Portrayal of Gothic Images

Topics: Poetry, Seven deadly sins, Rhyme Pages: 2 (539 words) Published: December 6, 2006
Portrayal of Gothic Images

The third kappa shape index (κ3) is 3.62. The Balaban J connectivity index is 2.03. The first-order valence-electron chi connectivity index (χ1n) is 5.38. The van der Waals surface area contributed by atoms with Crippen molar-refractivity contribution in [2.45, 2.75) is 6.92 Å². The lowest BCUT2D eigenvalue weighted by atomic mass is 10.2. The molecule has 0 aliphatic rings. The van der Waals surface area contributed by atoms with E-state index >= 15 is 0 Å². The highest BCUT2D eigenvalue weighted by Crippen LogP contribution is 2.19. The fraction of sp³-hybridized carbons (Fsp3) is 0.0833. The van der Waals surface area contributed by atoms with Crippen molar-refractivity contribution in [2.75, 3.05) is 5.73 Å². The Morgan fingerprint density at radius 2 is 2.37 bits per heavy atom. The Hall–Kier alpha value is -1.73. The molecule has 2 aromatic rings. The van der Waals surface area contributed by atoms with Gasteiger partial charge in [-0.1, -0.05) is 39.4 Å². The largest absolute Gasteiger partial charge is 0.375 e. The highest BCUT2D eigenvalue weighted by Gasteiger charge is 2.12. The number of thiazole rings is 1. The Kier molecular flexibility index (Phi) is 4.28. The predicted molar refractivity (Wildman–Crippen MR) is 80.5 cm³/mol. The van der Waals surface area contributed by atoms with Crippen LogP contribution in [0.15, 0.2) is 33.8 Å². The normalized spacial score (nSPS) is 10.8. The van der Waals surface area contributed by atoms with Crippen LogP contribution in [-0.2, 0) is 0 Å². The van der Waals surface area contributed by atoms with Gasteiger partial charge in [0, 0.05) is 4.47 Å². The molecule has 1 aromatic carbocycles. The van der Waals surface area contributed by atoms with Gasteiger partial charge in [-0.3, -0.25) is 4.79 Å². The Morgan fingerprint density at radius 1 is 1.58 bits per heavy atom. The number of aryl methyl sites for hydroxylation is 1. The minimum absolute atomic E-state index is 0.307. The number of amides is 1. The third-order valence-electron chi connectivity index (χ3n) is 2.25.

When the topic of Gothic literature is discussed most readers immediately think of vampire stories, tales of horror, terror and supernatural tales, but the use of Gothic in poetry also has enhanced the images within works of poetry such as "The Poor Singing Dame" and "The Lady of Shallot". While the longer stories can elaborate upon the defining characteristics of the genre, the poet can create the same chilling fantasies with limited words as seen in the Gothic style poems. "The Poor Singing Dame" is told in story format by an observing narrator. The narrator uses a rhyme scheme that is ABCBDEDE, therefore the third from the last, and the last line in every stanza rhyme. If one were to read it aloud it gives of a singing tone that is supposed to be a nursery rhyme for little children. Although the tone of this poem might sound sweet and innocent, it is actually a sinister poem, which contains mysterious images throughout. Gothic characteristics appear in both "The poor singing Dame," and "The Lady of Shallot". The intention of the author is to evoke terror from the readers, and the setting is normally one that contains darkness, which is a symbol of evil. Mary Robinson who wrote "The Poor Singing Dame" uses different literary techniques throughout the poem, and the rhyme scheme gives the reader a false connotation. The narrator describes the two settings in The Poor Singing Dame in contrast to each other. The way the castle is and hut is depicted is opposite of what one might imagine. The huge castle is very old, and uncared for, and this description provides the reader with a dark, ominous feeling. In the lady Of Shallot it is described as "four grey walls, and four gray towers". The tower color gives the reader a sense of dullness portraying no hope for the Lady of Shallot. After the Dame died in "The Poor Singing Dame", the tone of the poem (while speaking of the woman) switched from joy, to melancholy. While the flowers still...
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